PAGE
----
Beirut — New Entry Restrictions Leave Asylum Seekers in Peril
The Egyptian government’s decision in June 2023 to require all Sudanese to obtain visas to enter Egypt has reduced access to safety for women, children, and older people fleeing the ongoing conflict in Sudan, Human Rights Watch said today. The impact of the new rule, building on a prior rule that already required Sudanese males ages 16 to 49 to obtain a visa, and its implementation without ensuring the speedy processing of visas, violates international standards by creating unreasonable and life-threatening delays in processing asylum seekers.
Egyptian authorities have claimed the new entry visa rule would reduce visa forgery. As of late June, thousands of displaced people remained stranded in dire humanitarian conditions as they attempted to obtain an entry visa from the Egyptian consulate in Wadi Halfa, a Sudanese town near the Egyptian border. Some have been compelled to wait up to a month as they struggled to secure food, accommodation, and health care.
“The need to combat visa forgery does not justify Egypt denying or delaying entry to people fleeing Sudan’s devastating conflict,” said Amr Magdi, senior Middle East and North Africa researcher at Human Rights Watch. “The Egyptian government should rescind its entry visa rule for Sudanese nationals during the current crisis, permit them swift entry, and facilitate access to asylum procedures or treat them as the refugees most if not all are.”
Since the start of hostilities in Sudan in April, over 2.7 million Sudanese have been displaced – 2.2 million within Sudan, and nearly 500,000 to surrounding countries. Egypt has received over 250,000 Sudanese, according to the UN Refugee Agency (UNHCR). This is in addition to the estimated two to five million Sudanese in Egypt before the conflict. UNHCR, which registers asylum seekers and determines refugee status on behalf of the government, reported that 77,000 Sudanese had been registered as refugees or asylum seekers as of June.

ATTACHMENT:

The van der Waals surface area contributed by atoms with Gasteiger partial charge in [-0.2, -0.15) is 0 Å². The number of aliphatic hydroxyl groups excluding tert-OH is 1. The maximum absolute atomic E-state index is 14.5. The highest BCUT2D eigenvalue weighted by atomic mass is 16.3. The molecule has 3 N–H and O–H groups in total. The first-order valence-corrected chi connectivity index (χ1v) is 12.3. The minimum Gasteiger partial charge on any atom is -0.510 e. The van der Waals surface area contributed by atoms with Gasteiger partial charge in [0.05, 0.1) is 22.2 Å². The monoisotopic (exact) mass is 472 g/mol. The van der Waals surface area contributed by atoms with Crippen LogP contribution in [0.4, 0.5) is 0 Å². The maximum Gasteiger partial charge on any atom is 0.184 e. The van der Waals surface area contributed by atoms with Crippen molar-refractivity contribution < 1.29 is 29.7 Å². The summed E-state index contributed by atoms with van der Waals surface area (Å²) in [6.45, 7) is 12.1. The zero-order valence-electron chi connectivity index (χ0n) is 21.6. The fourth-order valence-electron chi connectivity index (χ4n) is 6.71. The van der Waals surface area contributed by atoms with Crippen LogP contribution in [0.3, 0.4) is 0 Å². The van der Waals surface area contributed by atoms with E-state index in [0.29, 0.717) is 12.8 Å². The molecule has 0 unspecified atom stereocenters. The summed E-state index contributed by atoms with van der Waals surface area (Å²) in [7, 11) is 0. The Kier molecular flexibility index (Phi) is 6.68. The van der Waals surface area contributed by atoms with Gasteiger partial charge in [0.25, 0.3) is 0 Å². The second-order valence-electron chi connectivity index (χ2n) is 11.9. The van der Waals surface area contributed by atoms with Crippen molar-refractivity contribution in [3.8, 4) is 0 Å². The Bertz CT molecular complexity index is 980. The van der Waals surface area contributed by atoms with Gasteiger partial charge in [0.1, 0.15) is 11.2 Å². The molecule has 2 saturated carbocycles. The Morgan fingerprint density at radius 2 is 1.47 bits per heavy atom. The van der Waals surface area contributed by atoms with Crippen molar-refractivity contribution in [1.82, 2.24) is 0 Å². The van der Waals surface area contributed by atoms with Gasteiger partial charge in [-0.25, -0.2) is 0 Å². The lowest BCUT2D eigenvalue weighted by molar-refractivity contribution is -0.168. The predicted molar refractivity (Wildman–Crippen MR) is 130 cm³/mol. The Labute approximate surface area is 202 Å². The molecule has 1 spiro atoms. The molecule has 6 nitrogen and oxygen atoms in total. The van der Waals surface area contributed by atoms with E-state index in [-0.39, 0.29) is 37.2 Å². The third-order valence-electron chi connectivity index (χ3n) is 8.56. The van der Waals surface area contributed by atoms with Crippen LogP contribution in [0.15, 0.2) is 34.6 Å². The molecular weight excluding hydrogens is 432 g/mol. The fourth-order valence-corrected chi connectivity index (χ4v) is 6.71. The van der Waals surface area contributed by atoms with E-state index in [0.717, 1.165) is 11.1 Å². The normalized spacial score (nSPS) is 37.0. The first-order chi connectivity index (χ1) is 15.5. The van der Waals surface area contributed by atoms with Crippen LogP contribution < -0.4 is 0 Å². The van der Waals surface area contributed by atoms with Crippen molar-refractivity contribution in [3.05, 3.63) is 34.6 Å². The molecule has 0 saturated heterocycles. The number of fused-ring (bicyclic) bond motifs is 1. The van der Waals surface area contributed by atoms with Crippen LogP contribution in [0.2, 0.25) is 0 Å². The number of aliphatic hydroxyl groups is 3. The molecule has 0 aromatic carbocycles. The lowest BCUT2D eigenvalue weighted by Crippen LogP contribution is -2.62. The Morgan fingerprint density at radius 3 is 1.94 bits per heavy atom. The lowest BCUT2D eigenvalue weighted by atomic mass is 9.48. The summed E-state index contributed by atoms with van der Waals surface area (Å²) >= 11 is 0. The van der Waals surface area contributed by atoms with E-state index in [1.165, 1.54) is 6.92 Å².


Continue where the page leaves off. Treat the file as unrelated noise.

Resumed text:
Between May and June, Human Rights Watch interviewed five Sudanese nationals by phone – one man and four women, all unregistered asylum seekers – who had entered Egypt in May, before the new visa rules; two Sudanese men in Wadi Halfa requesting an Egyptian entry visa in May and June; and three Sudanese community leaders in Egypt, based in Cairo and Giza.
Mohamed Ibrahim, a 21-year-old Sudanese engineering student, said he managed to extend his expired passport at the Sudanese immigration office in Wadi Halfa in May, but the Egyptian consulate refused his document, leaving him stranded there after other family members had entered Egypt. He is still waiting. He said that he cannot obtain a new passport because the main immigration office in Khartoum has stopped functioning amid the conflict.
Under Egypt’s current rules, Sudanese can request an entry visa at two Egyptian consulates, in Wadi Halfa and Port Sudan, in eastern Sudan. Hundreds or thousands of Sudanese have flooded both cities requesting visas, straining the consulates’ capacity, and resulting in unusually long waiting periods for visas, according to Dabanga, an independent Sudanese news and information broadcaster. In late May, the Port Sudan consulate was reportedly issuing only 20 visas per day.
On June 10, an Egyptian Foreign Ministry spokesperson stated that Egypt had introduced new regulations requiring all Sudanese nationals to obtain entry visas to Egypt, including women, children, and older men, whom the authorities had previously allowed to enter without a visa. The ministry justified the requirements by claiming it needed to prevent “illegal activities by individuals and groups on the Sudanese side of the border, who forged entry visas for profit.”
As of June 16, the new visa rules had forced thousands of civilians, including children, many of whom came all the way from Khartoum, the capital, to remain stranded in extremely hot weather at Egypt-Sudan border crossings, media reported. Egypt made no apparent attempt to increase visa processing resources to ensure fast treatment of Sudanese. Two people who are requesting a visa at the consulate in Wadi Halfa told Human Rights Watch that on some days the consulate operates only for four hours, making it extremely difficult for applicants to hand over their passports.